‘Every day you’ll be doing important work’
MCC cadets graduate from police academy
By Maria Allard
Carly Allen, of the Macomb County Sheriff’s Office, right, receives her certificate from Academy Director Raymund Macksoud. Allen received the academic achievement award.
Posted May 23, 2017
MACOMB COUNTY — As National Police Week was observed May 14-20, a group of 41 Macomb Community College police cadets officially graduated during a commencement ceremony May 16 at the Macomb Center for the Performing Arts in Clinton Township.
The students completed a 17 1/2-week course as Class 101 at the college’s police academy. Several guest speakers, including Academy Director Raymund Macksoud, were on hand to honor the cadets as they move toward their next step in patrolling the streets.
Macomb County Prosecutor Eric Smith served as the keynote speaker. His late father, Robert Smith, had once served as Clinton Township police chief.
“As I stand before all of you today and see many of you in uniform, I’m mindful of the things we take for granted. You see countries around the world where law and order are an obsolete idea,” Smith said. “Every day you’ll be doing important work. You’ll be helping your fellow American. I thank you for the commitment you’ve made.”
The perks will be few.
“You’ll sacrifice for the public with long hours, short pay and the continued intervention into the dark places of human (conditions). You’re not going to get a lot of applause for what you do. You’ll be in the middle of every domestic brawl. You’ll hear every doughnut joke. You’ll get hassled and sneered at,” Smith said. “You’ll hear about the thin blue line. I’ve seen it. My dad lived it.”
“When people are at their very worst, you’ll be at your very best,” Macksoud said as the ceremony wrapped up. Macksoud had just been in Washington, D.C., and said the White House was lit up in blue in honor of National Police Week. “We have your back. I’m sure you’ll make us proud.”
During the ceremony, several graduates were recognized as scholarship winners. Special awards also went to the following students: Deputy Carly Allen, of the Macomb County Sheriff’s Office, received the academic achievement award; Deputy Robert Richard received the firearms proficiency award; and Troy Police Department Officer Steven Boussie received the physical training award and the Michigan Commission on Law Enforcement Standards outstanding performance award.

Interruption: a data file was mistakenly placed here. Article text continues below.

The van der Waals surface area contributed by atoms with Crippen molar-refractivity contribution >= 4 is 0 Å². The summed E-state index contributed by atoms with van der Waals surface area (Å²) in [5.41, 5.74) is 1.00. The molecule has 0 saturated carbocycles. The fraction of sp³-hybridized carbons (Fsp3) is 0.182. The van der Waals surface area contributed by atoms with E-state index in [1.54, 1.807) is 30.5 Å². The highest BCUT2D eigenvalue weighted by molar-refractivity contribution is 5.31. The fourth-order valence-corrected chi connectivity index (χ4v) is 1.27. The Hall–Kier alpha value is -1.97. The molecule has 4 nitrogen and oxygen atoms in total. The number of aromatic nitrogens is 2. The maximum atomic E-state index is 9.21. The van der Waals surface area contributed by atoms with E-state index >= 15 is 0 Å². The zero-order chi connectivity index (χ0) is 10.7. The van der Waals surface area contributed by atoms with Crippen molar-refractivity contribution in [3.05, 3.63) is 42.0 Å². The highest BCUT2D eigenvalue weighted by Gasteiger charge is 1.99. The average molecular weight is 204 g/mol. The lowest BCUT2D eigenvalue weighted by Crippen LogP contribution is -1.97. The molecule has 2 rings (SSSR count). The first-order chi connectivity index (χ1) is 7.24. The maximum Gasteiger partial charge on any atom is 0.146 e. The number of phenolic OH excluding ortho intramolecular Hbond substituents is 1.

Many of the graduates have already been hired by local departments. Officer Owen Pash, for example, was scheduled to begin his first 12-hour shift at the Center Line Public Safety Department at 4 a.m. May 17, one day after graduation.
Pash, who earlier this year graduated from the fire academy at Oakland Community College, first aspired to become a police officer in the fourth grade. The school’s Drug Abuse Resistance Education officer was an influence.
“Ever since then, I couldn’t wait to do it,” Pash said. “I wanted to make a difference in life, no matter how small it might be. You get to see all types of people. Someone who is willing to do so much for so little … I don’t think there’s a more noble profession. I’m ready.”
Center Line Public Safety Director Paul Myszenski has no doubt that Pash will be an asset to the department.
“We were looking for someone to be a part of the community,” Myszenski said. “We were looking for dedication. He fit the criteria we have.”
Pash will undergo field training over the next three months with another officer to get acclimated to his new position.
There has been some negativity toward law enforcement nationwide over the last couple of years.
“It’s only a small minority that’s creating the problem. A lot of it comes from the media,” Myszenski said. He said the Center Line department does “a lot” to keep up the morale of staff. “We show them how to do things the right way and how to be successful.”
Brandon Wickersham, the son of Macomb County Sheriff Anthony Wickersham, has been hired by the Chesterfield Township Police Department. He credits his dad; his mom, Pamela Weir; and his stepfather, Keith Weir, for all their support.
“I’m fortunate to follow in the large footsteps they’re leaving for me,” Wickersham, 23, said. “They’ve been huge role models in my life that helped me get to this career.”
Part of the academy training includes bookwork, firearms training and emergency vehicle operations.
“There is so much training,” Wickersham said. “They do the best to prepare us for whatever you might face. It’s the uncertainty that comes with this career. No day is the same. It’s always different.”
For Wickersham, stepping into his uniform for the first time “was an unbelievable feeling.” Chesterfield Township Police Chief Brad Kersten said the department has hired 13 cadets from the academy within the last three years.
Part-time MCC faculty member Darnell Blackburn gave the invocation, and James Disser played bagpipes as the graduates entered the auditorium before the commencement ceremony and exited after the ceremony.
About the author
Staff Writer Maria Allard covers the school districts of Center Line, Fitzgerald, Van Dyke, Warren Consolidated and Warren Woods, and Macomb Community College for the Warren Weekly newspaper. She also covers the City of Grosse Pointe Woods and the Grosse Pointe Public Schools System for the Grosse Pointe Times newspaper. Allard has a bachelor’s degree in journalism from Wayne State University, and she is in love with the Rolling Stones.
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